O.C. 342-2015, s. 31.
32. Occupational therapists must ensure that the client’s consent is free and informed by making sure that the client has properly understood the information communicated.
Furthermore, they must ensure that the client’s consent remains free and informed throughout the professional relationship.
O.C. 342-2015, s. 32.
33. Occupational therapists must provide their clients with the explanations necessary for the understanding and appreciation of services provided.
They must also provide clients with the information they require about the provision of these services.
O.C. 342-2015, s. 33.
34. Occupational therapists must inform their clients as soon as possible of any incident, accident or complication related to their services and must promptly take the means necessary to remedy, minimize or offset their consequences.
O.C. 342-2015, s. 34.
§ 4.  — Consultations
35. Occupational therapists must at all times recognize the client’s right to consult another occupational therapist, professional or competent individual.
O.C. 342-2015, s. 35.
36. When the interest of the client so requires, occupational therapists must, with the client’s permission, consult a colleague, professional or another competent individual, or refer the client to one of these persons.
O.C. 342-2015, s. 36.
§ 5.  — Ceasing to provide services
37. Occupational therapists may not cease to provide professional services to a client before completing the agreed upon treatment unless they have sound and reasonable grounds. Sound and reasonable grounds include, in particular:
(1)  loss of the relationship of trust between the client and occupational therapist;
(2)  lack of benefit to the client from the professional services offered by the occupational therapist;
(3)  the likelihood that maintaining the professional services may, in the occupational therapist’s judgment, become more harmful than beneficial for the client;
(4)  the impossibility for the occupational therapist to establish or maintain a professional relationship with the client, particularly in the presence of a conflict of interest or a context that could call into question the former’s professional independence;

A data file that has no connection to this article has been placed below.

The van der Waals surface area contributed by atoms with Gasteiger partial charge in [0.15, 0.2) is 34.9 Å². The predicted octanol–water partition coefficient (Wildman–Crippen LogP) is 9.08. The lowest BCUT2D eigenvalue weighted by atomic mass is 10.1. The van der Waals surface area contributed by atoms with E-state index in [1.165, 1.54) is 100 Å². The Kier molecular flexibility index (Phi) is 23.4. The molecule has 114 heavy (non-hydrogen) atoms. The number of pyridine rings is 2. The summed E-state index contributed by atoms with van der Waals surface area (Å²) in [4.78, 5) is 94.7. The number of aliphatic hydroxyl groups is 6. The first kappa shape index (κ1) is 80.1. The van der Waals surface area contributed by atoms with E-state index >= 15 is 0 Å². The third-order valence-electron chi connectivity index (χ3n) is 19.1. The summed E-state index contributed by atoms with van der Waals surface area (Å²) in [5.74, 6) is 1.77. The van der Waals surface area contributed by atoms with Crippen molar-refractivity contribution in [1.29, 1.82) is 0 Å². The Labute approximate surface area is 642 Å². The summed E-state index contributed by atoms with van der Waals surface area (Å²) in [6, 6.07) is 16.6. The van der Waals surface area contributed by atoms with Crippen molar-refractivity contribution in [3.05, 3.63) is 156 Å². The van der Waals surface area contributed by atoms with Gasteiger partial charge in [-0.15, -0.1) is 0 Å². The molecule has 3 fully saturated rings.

(5)  inducement by the client to perform illegal or fraudulent acts;
(6)  non-compliance by the client with the conditions agreed on and the impossibility of entering into a reasonable agreement with the client to reinstate the conditions, in particular with regards to professional fees;
(7)  the decision by the occupational therapist to scale down or to put an end to his or her practice.
O.C. 342-2015, s. 37.
38. Occupational therapists who plan to cease providing professional services to a client must give the client reasonable notice and take the measures to ensure that this termination causes as little prejudice to the client as possible.
O.C. 342-2015, s. 38.
§ 6.  — Conflicts of interest and professional independence
39. Occupational therapists must maintain their professional independence at all times. They must ignore any intervention or situation that could affect or influence the performance of their professional duties to the detriment of their client.
O.C. 342-2015, s. 39.
40. Occupational therapists must avoid any situation where they would be in a conflict of interest.
Without restricting the generality of the preceding, occupational therapists are in a conflict of interest in particular when:
(1)  the interests concerned are such that they may be influenced to favour certain interests other than those of their clients or when their judgment, objectivity, professional independence, integrity or loyalty towards their clients may be compromised;
(2)  the circumstances offer them an undue advantage, either direct or indirect, real or potential.
When occupational therapists practice professional activities within a company or partnership, situations of conflict of interest are assessed with regard to all clients within the company or partnership.
O.C. 342-2015, s. 40.
41. Occupational therapists must subordinate to the interests of the client their personal interests, the interests of the company or partnership within which they engage in their professional activities or in which they have an interest, and the interests of any other person engaging in their professional activities within such company or partnership.
O.C. 342-2015, s. 41.
42. Occupational therapists must ensure that their obligations towards the company or partnership in their role as administrator or director are not incompatible with those they have towards their clients.
O.C. 342-2015, s. 42.
43. As soon as they become aware that they are in a conflict of interest, occupational therapists must take reasonable measures to remedy the situation, notify their client and ask the client for permission to continue providing them with professional services.
O.C. 342-2015, s. 43.